Merkel still searching for a government
What is extraordinarily unusual is that Germany is still without a government since the election on September 24, 2017. Even after heading the largest party in the parliament Acting Chancellor Angela Merkel has not been able to form a government for almost four months. Merkel has been in marathon talks with other parties to build a coalition government and retain her position.
All governments in Germany since 1949 were coalition administrations, as no single party commanded the numbers in the Bundestag. After the election in September 2005 it took 64 days before Angela Merkel succeeded in forming the grand coalition government. But this time around the coalition deal has eluded Merkel so far.
This situation has arisen primarily because of the arithmetic of seats in the Bundestag (parliament). In the 709-seat current Bundestag, 355 is needed for majority. Among the six parties that now represent the Bundestag, none succeeded in getting a majority individually.
Angela Merkel's CDU (pro-European centre-right conservative) got 246 seats together along with CSU (conservative) of Bavaria. SPD (centre-left, social democrat) led by Martin Schulz managed only 153 seats.
The AfD phenomenon, which was thought to be an aberration in German politics, was written off by some psephologist. But its rise since 2013 on an anti-immigrant plank has already altered the political discourse in Germany. This ultra-right-wing group led by Alice Weidel and Alexander Gauland made significant gains by crossing the five percent threshold of votes in 2017. It garnered 12.6 percent votes and entered the parliament for the first time with 94 seats. As the third largest party it is set to play a crucial role in the parliament, particularly on immigration.
FDP (classical liberalism) of Christian Linder came out fourth with 80 seats. The Left (leftists, democratic socialism) led by Sahra Wagenknecht came out fifth with 69 seats. And the Greens (environmentalists) led by Katrin Göring-Eckardt was last with 67 seats.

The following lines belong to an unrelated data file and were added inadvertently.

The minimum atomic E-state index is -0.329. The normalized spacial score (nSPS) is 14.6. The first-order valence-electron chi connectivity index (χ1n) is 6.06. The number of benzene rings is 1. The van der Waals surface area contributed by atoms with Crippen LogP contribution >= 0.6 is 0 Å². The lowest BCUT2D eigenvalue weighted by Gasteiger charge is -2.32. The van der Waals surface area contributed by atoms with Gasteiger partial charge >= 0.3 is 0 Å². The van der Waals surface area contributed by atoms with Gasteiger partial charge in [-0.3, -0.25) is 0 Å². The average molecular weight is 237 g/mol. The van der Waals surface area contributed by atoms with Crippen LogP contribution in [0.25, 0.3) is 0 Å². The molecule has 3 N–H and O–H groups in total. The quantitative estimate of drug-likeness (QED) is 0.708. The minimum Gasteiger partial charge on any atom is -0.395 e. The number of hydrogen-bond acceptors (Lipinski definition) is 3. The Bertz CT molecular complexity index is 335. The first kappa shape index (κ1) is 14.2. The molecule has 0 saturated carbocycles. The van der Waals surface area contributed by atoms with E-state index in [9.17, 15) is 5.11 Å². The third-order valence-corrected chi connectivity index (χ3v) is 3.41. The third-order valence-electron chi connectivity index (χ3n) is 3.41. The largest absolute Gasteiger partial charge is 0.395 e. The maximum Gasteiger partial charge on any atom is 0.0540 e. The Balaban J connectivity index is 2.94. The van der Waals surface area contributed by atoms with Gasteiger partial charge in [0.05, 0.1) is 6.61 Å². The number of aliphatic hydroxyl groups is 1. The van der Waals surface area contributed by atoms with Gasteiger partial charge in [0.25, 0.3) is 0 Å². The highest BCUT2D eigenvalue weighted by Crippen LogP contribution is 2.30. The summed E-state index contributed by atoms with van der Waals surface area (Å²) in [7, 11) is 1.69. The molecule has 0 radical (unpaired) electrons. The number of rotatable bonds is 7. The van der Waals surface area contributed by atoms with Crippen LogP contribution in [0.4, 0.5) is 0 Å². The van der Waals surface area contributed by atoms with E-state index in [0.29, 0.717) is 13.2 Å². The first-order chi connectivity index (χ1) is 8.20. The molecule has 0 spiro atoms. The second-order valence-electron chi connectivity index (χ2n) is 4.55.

With a high voter turnout of 76.2 percent, the election results have shown a swing away from the CDU and SPD when compared to their performance in 2013. CDU and SPD, which were partners in the last government, lost 65 seats and 40 seats respectively in 2017. Most of their lost seats went to the populist ultra-right nationalist AfD.
The SPD, which was part of the outgoing government, believed that it will do better than CDU in 2017. But after being badly mauled, Martin Schulz decided to lead the opposition parties in parliament. SPD feared that continuing with the grand coalition under Angela Merkel's shadow would further erode its political influence with the polity.
Merkel began negotiations in earnest to build a three-way coalition with liberal FDP and the environmentalist Greens soon after the election results were announced. That was supposed to be the "Jamaica coalition"—the colours of the three parties representing the colours of the Jamaican flag. But after more than six weeks of parleys the deal collapsed on November 20, 2017, when FDP pulled out because of differing views with CDU. That made Merkel's political future uncertain and thrust Germany into a critical situation with the possibility of fresh election.